I have spent the last two years of my life around people who were losing their memory.
And with the loss of memory
Is the loss of everything….
So I wanted to say something about memory…
I want to perform something about memory…
About how it is lost…
About how it is remembered.
I want to talk about
The stories of love and loss
Those shuddering moments of meaning
That were meaning only for that one beautiful
And unique soul that told it to you:
Grandfather, Grandmother, Mother, Father, Teacher, Lover, Poet.
These people who are now dead
And gave you one of their stories.
The story as a means of remembering.
A mnemonic device.
The weight of that,
That fantastic odd tale,
The indelible images,
And whispered prayers,
The burden now that you bear
This Living Presence once carried by them
I am sorry…
I lost my train of thought here…
[ Searching over this page for several lost seconds]
No one else knows.
Of even if you do tell it to them,
They won’t carry it with them,
They won’t secure it
In the innermost temple of their memories.
What I remember is this question
That someone asked me:
Did you know humming birds make their nests from spider webs?
I am so sorry
I just can’t seem to remember
What I was going to say…
[ Again, looking over these notes for an almost uncomfortable amount of time.]
What was I saying?
No. It begins with…
I want to say something about memory.
These stories, memories, hummingbird nests…
I knew a woman once…
She’s dead now.
[ Pause. The following delivered hesitantly, with no flow.]
I found a ribbon
That fell one afternoon
From her hair in the woods
And the laughter in the woods.
And the memory of that red ribbon,
I was walking in the woods
And just happened to look up
In the tree
The red ribbon,
Bound into a bird’s nest
And it was just so…
[ Uncomfortable pause. Look up from these notes to scan the faces in the audience. Slow.]
But, I am sorry…
I want to tell you
How I remember this story.
But not this one.
[ Fold notes up. Now speaking with confidence and no hesitancy.]
I want to speak from memory
No from these notes written down
They are trying to dance with crutches
I want to speak
About what I know by heart
[ The following is from memory.}
All time suddenly collected...
In 1819, Spring came early to Hampstead Heath,
The park in the northern part of London
That Unreal City where so many were so undone
Walking mindlessly around in a Ring of Death
And so many nightingales that Spring
Filled bush and branch and tomblike shadow
As if Death himself was sweetly whispering
Now beneath a plum tree
That held a nightingale’s nest
Writing down words of fire
From the bright red blood
Dripping inside his chest.
Thou wast not born for death, immortal Bird!
No hungry generations tread thee down;
The voice I hear this passing night was heard
In ancient days by emperor and clown:
Perhaps the self-same song that found a path
Through the sad heart of Ruth, when, sick for home,
She stood in tears amid the alien corn;
The same that ofttimes hath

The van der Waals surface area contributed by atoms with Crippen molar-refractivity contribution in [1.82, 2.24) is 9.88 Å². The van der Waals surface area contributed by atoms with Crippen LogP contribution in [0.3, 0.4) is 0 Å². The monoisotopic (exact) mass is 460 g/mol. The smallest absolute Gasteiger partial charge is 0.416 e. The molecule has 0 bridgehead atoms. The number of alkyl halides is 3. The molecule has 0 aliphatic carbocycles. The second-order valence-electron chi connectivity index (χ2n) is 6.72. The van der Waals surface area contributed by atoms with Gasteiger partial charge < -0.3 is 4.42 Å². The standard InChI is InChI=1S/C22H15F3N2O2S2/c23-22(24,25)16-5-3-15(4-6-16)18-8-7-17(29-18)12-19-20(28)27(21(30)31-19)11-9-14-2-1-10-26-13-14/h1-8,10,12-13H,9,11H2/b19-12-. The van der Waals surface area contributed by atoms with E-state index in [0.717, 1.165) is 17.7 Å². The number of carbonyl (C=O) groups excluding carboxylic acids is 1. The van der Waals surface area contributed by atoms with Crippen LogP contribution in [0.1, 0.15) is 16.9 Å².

Charm'd magic casements, opening on the foam
Of perilous seas, in faery lands forlorn.
The seventh stanza of Ode to a Nightingale.
Words charged with such an intensity of meaning
That the language itself is consumed in the reading.
Keats again in the light darkness of dawn,
Around him Aedon, Philomena and Procne
His skull pierced through by their tragic song
And Fate as un-fightable as the sea
Mythic rightings of ancient wrongs
Aedon: mistakenly murdered her son.
Philomela: raped by King Tereus,
Her tongue cut out,
Weaves her tale in a tapestry.
Philomela’s sister, Procne
Revenges this rape proportionately :
Kills her own son by Tereus
And to make the revenge complete
Prepares for him a supper
And feeds him his own child’s meat
These unspeakable acts beyond the pale
Of our wretched civility
Each of these women transformed
By the Gods from vengeful insanity
Into easeful singing Nightingales
These nightingale grieve,
Sing such lament
Beyond the meaning
Of all meaningful things
As a Skeletal Ghost of God over the bend world broods
With bright skull and dark wings.
That self-same song now like a sick worm
In Ruth’s heart as she stands defiantly
Amongst the reapers as the sun above burns
And that distant song rises so quietly
Being reborn again within her bones
And though she could not hope to turn
And because she could not hope
She prayed that she might forget
These matters that occupy her mind too much
Keats there listening,
Already sick to death,
Quietly spits out a mouthful of blood
Onto the plum-stained ground
And with a ragged breath rakes
Obscene percussion to beauty’s aching sound
Then, he smiles at the strange, alien element of Ruth,
Standing there in the center of his poem
In the same way she stood out in the fields of Truth
When Boaz first saw her with the Reapers alone
“Charm'd magic casements, opening on the foam”
Collecting around the poet's mouth
As he hangs on the cross of his fate forlorn
Spitting arcs of blood laced with doubt.
One imagines this nightingale’s song
In the brightness falling all around him,
Singing of “summer in full-throated ease.”
This mythical summer,
This zero season of no shadow or wrong
That this world might begin again.
In fires of absolving purity.
Keats sighs, wondering if it is all a sick dream.
There in the blueing light of dawn
All music, long departed.
From his infected memory.
Keats died on 23 February 1821
On the Spanish Steps in Rome
He desired only this be written
On a simple stone
Here lies One
Whose Name was writ in Water.
The Winter of 1822 was hard.
A great many birds died in their nests.
Fanny Brawne and Isabella Jones,
Take a chair into the frozen orchard
Set it beneath the barren plum tree,
Search through bonelike branches
Searching until they see it.
With Fanny’s help,
Isabella climbs up
Retrieves a nest
So fragile and frail
And within a hieroglyph of hope
The Bones of a Nightingale.